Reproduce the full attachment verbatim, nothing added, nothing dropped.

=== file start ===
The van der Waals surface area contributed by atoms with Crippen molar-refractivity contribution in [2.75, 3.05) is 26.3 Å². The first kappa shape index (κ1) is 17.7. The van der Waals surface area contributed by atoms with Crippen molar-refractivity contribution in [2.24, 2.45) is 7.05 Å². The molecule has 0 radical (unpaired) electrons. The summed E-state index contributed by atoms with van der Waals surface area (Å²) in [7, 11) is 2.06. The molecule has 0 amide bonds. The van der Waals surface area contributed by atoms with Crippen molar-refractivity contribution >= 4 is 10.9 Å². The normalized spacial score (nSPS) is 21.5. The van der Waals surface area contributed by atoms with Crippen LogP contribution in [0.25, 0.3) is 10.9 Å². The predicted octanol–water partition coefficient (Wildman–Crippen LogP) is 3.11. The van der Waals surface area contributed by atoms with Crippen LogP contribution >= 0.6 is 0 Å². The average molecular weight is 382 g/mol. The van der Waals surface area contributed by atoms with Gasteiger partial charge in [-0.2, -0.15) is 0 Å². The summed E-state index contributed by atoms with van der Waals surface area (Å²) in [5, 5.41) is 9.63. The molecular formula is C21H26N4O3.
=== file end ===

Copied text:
The van der Waals surface area contributed by atoms with Crippen molar-refractivity contribution in [2.75, 3.05) is 26.3 Å². The first kappa shape index (κ1) is 17.7. The van der Waals surface area contributed by atoms with Crippen molar-refractivity contribution in [2.24, 2.45) is 7.05 Å². The molecule has 0 radical (unpaired) electrons. The summed E-state index contributed by atoms with van der Waals surface area (Å²) in [7, 11) is 2.06. The molecule has 0 amide bonds. The van der Waals surface area contributed by atoms with Crippen molar-refractivity contribution >= 4 is 10.9 Å². The normalized spacial score (nSPS) is 21.5. The van der Waals surface area contributed by atoms with Crippen LogP contribution in [0.25, 0.3) is 10.9 Å². The predicted octanol–water partition coefficient (Wildman–Crippen LogP) is 3.11. The van der Waals surface area contributed by atoms with Crippen LogP contribution >= 0.6 is 0 Å². The average molecular weight is 382 g/mol. The van der Waals surface area contributed by atoms with Gasteiger partial charge in [-0.2, -0.15) is 0 Å². The summed E-state index contributed by atoms with van der Waals surface area (Å²) in [5, 5.41) is 9.63. The molecular formula is C21H26N4O3.